This is what the future holds for Mini.
Last week, Mini lifted the wraps off the new Cooper SE as the automaker's first-ever fully electric car. But while it looks good and will undoubtedly be fun to drive, the specs leave a lot to be desired. On the European WLTP test cycle, the Mini Cooper SE's electric range is estimated to be 146 to 168 miles, while the US EPA cycle estimates just 114 miles.
This means the electric Mini falls short of its main rivals such as the Nissan Leaf and Chevrolet Bolt. It also borrows the drivetrain from the current BMW i3S, so it will soon be outdated. It's a shame because this had the potential to be as revolutionary as the original Mini was 60 years ago. However, AutoExpress reports that Mini has a radical plan to keep up with the times as EV technology continues to evolve.
According to the publication, Mini could become an electric-only car brand in the future due to legislation in major cities and increasing demand for electric cars. "For Mini, the Countryman as a plug-in hybrid was the first move - it is working much better than originally planned and shows electrifying Mini is the right way to go," Peter Schwarzenbauer, Member of the Board of Management at BMW responsible for Mini, revealed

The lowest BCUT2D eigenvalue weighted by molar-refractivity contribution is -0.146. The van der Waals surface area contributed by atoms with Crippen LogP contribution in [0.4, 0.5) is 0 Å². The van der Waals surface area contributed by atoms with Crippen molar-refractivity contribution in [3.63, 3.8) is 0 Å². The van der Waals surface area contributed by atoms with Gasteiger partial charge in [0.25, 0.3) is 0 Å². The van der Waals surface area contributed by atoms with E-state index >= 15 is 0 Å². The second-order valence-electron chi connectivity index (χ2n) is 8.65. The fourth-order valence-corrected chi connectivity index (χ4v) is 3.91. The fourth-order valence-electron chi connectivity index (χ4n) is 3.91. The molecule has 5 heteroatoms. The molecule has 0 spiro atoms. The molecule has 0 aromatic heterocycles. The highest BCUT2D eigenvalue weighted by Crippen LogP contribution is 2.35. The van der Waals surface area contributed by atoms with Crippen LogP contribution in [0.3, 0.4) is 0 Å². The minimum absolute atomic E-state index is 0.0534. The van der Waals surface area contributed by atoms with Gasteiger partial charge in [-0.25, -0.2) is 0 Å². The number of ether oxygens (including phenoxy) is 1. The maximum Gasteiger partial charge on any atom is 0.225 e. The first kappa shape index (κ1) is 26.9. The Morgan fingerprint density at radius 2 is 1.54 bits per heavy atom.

"But then for Mini and small cars you have to focus yourself on emission-free, fully electric. Step-by-step we electrify the Mini line-up completely - this fits perfectly with the brand. If you have in the automotive industry one brand which you can call urban it is Mini".
Schwarzenbauer added that customer interest and demand for the new electric Mini has exceeded expectations. He said he "hadn't seen anything like it" and feels that "the best times for Mini are yet to come." But if Mini does become a fully electric brand in the future, don't expect the transition to happen soon. Schwarzenbauer believes the switch is unlikely to happen before 2030 as demand for long-range vehicles is still strong.
"In this transition period it is important to have this choice, but beyond 2030 is a different ball game," he said. "The trend to becoming fully electric is totally clear, but what is the right path? We still think there are many customers who need long range mobility. We invested a lot of money to make our production lines much more flexible," he said.